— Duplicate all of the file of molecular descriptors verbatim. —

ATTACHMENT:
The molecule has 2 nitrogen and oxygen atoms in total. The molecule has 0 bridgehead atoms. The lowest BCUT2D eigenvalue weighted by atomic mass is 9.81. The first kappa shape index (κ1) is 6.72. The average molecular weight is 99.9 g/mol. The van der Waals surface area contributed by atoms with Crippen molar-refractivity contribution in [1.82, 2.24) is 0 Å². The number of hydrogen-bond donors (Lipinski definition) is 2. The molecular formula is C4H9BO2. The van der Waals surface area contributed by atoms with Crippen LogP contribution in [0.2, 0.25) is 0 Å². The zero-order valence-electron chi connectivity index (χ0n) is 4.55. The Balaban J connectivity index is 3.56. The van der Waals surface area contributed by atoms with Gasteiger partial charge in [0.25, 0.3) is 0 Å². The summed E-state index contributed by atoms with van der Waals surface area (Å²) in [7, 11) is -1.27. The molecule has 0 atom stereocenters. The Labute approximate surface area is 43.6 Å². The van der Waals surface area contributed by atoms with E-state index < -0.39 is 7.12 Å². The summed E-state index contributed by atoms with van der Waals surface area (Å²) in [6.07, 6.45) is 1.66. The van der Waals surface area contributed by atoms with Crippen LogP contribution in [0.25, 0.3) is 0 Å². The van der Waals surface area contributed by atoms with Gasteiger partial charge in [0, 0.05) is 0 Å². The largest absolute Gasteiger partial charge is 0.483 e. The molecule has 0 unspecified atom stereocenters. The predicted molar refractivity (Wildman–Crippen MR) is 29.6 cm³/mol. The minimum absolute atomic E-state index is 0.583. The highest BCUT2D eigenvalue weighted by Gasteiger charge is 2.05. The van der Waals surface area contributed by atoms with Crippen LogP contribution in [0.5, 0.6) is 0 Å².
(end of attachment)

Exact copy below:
The molecule has 2 nitrogen and oxygen atoms in total. The molecule has 0 bridgehead atoms. The lowest BCUT2D eigenvalue weighted by atomic mass is 9.81. The first kappa shape index (κ1) is 6.72. The average molecular weight is 99.9 g/mol. The van der Waals surface area contributed by atoms with Crippen molar-refractivity contribution in [1.82, 2.24) is 0 Å². The number of hydrogen-bond donors (Lipinski definition) is 2. The molecular formula is C4H9BO2. The van der Waals surface area contributed by atoms with Crippen LogP contribution in [0.2, 0.25) is 0 Å². The zero-order valence-electron chi connectivity index (χ0n) is 4.55. The Balaban J connectivity index is 3.56. The van der Waals surface area contributed by atoms with Gasteiger partial charge in [0.25, 0.3) is 0 Å². The summed E-state index contributed by atoms with van der Waals surface area (Å²) in [7, 11) is -1.27. The molecule has 0 atom stereocenters. The Labute approximate surface area is 43.6 Å². The van der Waals surface area contributed by atoms with E-state index < -0.39 is 7.12 Å². The summed E-state index contributed by atoms with van der Waals surface area (Å²) in [6.07, 6.45) is 1.66. The van der Waals surface area contributed by atoms with Crippen LogP contribution in [0.25, 0.3) is 0 Å². The van der Waals surface area contributed by atoms with Gasteiger partial charge in [0, 0.05) is 0 Å². The largest absolute Gasteiger partial charge is 0.483 e. The molecule has 0 unspecified atom stereocenters. The predicted molar refractivity (Wildman–Crippen MR) is 29.6 cm³/mol. The minimum absolute atomic E-state index is 0.583. The highest BCUT2D eigenvalue weighted by Gasteiger charge is 2.05. The van der Waals surface area contributed by atoms with Crippen LogP contribution in [0.5, 0.6) is 0 Å².